Netanyahu: Israel, US discussing new security aid package unrelated to Iran deal

Prime minister says defense assistance package is not a “quid pro quo” for the Iranian nuclear deal

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May 28, 2015 22:21
1 minute read.
obama israel iron dome

US President Barack Obama walks with Prime Minister Benjamin Netanyahu as he views an Iron Dome Defense Battery at Ben-Gurion International Airport, March 20, 2013.. (photo credit: REUTERS)

 
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Israel is in early discussions with the US about a new 10-year defense assistance program, but this is not “compensation” for the possible signing of a possible nuclear deal with Iran, Prime Minister Benjamin Netanyahu said Thursday.

Netanyahu, during a briefing with Israel’s diplomatic correspondents, did not say how much Israel was requesting. With the current 10-year, $30 billion US defense assistance agreement set to expire in 2017, the two sides are negotiating the terms of a 10-year deal that according to a recent report in Defense News could be worth up to $45b.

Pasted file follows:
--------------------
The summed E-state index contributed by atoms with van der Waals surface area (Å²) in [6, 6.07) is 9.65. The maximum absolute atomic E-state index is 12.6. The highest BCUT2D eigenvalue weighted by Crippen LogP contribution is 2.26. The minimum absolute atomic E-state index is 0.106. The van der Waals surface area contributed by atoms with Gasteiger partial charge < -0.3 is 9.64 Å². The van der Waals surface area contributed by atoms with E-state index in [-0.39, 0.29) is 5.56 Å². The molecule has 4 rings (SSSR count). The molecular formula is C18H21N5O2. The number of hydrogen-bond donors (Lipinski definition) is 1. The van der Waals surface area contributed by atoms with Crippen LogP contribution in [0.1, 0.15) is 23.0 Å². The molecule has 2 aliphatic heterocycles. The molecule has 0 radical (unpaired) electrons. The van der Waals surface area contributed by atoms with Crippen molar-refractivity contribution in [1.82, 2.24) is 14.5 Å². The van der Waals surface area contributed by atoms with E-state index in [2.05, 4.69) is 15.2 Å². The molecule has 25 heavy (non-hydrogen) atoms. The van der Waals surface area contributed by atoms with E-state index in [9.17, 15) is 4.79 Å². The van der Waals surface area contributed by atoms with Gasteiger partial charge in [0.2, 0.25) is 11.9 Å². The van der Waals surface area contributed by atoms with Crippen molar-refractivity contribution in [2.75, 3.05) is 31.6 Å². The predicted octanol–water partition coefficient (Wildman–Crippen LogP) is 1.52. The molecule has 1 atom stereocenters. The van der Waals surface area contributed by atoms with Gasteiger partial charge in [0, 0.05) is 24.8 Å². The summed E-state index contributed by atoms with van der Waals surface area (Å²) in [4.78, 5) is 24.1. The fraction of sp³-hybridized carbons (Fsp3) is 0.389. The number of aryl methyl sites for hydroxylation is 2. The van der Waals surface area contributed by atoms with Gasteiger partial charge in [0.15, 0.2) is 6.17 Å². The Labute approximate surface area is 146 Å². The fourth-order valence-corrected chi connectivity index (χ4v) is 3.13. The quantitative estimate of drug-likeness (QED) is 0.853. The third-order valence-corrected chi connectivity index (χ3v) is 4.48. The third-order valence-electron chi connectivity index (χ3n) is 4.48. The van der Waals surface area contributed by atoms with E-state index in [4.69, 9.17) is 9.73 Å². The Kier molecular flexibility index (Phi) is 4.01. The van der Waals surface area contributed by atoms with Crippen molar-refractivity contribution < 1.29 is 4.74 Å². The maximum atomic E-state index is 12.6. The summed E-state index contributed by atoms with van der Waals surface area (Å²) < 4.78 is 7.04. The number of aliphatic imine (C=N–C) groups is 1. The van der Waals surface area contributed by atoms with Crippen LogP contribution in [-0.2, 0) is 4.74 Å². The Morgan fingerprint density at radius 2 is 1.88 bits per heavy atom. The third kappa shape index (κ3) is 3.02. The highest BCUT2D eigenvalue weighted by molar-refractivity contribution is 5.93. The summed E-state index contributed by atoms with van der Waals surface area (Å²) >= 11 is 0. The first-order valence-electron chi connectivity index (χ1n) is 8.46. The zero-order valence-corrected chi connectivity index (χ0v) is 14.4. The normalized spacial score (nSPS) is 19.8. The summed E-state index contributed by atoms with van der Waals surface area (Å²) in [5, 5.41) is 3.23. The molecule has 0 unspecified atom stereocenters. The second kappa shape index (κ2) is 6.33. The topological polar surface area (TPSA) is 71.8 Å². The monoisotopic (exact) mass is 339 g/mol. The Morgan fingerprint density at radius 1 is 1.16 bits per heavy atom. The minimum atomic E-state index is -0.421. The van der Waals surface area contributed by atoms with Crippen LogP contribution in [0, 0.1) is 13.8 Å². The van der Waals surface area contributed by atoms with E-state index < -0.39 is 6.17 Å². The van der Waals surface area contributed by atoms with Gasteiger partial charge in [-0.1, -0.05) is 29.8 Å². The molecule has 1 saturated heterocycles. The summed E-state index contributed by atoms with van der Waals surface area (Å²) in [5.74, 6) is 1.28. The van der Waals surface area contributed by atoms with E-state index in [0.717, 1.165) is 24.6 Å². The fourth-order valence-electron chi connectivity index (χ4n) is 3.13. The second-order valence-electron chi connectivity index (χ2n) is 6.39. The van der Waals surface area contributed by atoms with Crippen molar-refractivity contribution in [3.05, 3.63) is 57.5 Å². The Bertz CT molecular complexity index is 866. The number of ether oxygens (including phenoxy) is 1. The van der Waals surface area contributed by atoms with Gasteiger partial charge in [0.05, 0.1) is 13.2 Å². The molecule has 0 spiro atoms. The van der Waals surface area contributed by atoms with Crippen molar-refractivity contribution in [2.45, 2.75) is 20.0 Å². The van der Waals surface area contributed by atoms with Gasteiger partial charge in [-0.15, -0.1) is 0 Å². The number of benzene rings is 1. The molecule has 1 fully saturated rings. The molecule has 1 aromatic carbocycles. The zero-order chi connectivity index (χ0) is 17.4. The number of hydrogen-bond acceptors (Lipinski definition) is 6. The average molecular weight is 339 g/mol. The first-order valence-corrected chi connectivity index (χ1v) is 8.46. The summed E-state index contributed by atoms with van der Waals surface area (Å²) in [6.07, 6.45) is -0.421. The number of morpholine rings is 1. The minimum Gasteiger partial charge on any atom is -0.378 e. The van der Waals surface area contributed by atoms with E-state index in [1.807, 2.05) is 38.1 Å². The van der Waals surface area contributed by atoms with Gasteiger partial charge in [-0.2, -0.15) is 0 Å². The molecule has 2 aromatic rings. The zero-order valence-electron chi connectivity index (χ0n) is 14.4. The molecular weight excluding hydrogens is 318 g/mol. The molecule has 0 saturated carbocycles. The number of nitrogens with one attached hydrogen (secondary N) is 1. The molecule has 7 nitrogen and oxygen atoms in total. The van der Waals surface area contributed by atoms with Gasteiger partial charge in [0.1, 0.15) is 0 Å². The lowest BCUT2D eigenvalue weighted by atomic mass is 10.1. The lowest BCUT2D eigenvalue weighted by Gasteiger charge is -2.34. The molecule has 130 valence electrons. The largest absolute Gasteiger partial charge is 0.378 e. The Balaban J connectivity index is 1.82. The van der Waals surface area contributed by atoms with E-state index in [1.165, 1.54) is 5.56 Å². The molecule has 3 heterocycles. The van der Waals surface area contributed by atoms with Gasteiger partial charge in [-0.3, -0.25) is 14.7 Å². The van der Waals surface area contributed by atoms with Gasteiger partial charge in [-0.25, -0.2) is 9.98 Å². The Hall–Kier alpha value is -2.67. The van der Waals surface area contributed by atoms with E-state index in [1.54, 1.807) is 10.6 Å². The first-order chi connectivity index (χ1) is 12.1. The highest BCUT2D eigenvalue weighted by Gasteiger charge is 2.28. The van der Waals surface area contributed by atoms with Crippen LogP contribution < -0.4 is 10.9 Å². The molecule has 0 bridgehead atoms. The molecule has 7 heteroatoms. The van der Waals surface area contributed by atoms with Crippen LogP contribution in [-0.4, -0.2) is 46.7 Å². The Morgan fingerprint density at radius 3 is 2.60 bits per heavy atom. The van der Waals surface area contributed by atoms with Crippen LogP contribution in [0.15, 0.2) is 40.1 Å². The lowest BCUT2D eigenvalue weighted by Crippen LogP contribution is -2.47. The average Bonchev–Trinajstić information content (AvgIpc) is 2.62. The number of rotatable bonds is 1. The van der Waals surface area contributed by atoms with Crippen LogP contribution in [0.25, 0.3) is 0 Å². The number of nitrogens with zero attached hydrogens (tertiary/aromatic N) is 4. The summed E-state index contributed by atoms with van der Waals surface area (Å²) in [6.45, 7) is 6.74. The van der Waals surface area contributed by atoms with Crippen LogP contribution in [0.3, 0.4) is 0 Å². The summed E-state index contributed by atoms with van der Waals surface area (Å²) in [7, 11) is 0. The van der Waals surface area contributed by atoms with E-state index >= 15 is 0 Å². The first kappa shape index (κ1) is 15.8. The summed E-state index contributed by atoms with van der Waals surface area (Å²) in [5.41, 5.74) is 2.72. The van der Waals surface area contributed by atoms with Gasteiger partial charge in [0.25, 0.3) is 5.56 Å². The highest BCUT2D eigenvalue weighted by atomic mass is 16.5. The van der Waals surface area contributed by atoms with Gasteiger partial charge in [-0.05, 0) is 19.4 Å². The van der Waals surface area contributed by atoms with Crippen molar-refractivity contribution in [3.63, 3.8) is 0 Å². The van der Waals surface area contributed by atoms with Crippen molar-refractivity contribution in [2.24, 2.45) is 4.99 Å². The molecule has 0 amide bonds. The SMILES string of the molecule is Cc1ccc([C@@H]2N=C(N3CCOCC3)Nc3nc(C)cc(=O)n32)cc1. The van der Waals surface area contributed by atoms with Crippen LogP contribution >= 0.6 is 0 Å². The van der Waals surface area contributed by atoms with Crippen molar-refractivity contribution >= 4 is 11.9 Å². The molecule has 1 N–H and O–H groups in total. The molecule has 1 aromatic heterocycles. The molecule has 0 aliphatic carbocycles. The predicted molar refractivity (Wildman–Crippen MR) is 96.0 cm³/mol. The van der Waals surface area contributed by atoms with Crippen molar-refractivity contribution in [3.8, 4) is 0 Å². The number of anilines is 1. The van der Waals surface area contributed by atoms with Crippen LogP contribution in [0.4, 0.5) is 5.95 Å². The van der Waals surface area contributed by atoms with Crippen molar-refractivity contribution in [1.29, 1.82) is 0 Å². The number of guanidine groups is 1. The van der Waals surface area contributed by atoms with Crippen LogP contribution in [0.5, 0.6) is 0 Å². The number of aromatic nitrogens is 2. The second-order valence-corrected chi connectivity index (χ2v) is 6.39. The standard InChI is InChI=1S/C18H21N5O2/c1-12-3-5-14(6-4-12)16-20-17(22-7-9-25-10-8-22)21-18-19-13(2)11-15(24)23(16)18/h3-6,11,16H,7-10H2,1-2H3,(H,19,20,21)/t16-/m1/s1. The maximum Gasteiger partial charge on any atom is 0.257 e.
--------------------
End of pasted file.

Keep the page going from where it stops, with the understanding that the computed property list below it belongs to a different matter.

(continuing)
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The prime minister said this package is not a “quid pro quo” for the Iranian nuclear deal, which he said Israel continues to adamantly oppose.

The previous defense assistance memorandum of understanding was signed in August 2007 with the Bush administration, and outlined a 10-year framework of military assistance that called for incremental yearly increases that reached $3.1b. this year. Of that money, 74¢ of every dollar is spent in the US.

According to the Defense News report, this does not include US war stocks prepositioned in Israel and available for Israel’s emergency use, and nearly $500m. annually in money for joint research and development of rocket defense systems, like Iron Dome.

US President Barack Obama has not only honored that agreement, but – as Netanyahu pointed out – said during his visit to Israel in March that the US would continue to provide Israel with multi-year commitments of military aid subject to the approval of Congress.

One of the chief architects of the previous framework was Ron Dermer, Israel’s current ambassador to Washington, who at the time was Israel’s economic attaché to Washington.



He said then that “the most important part of the agreement is the message that it sends to Israel’s enemies that America remains fully committed to Israel’s security.”

According to Defense News, this package would be independent of increased military aid the US might offer Israel if a deal with Iran is signed.

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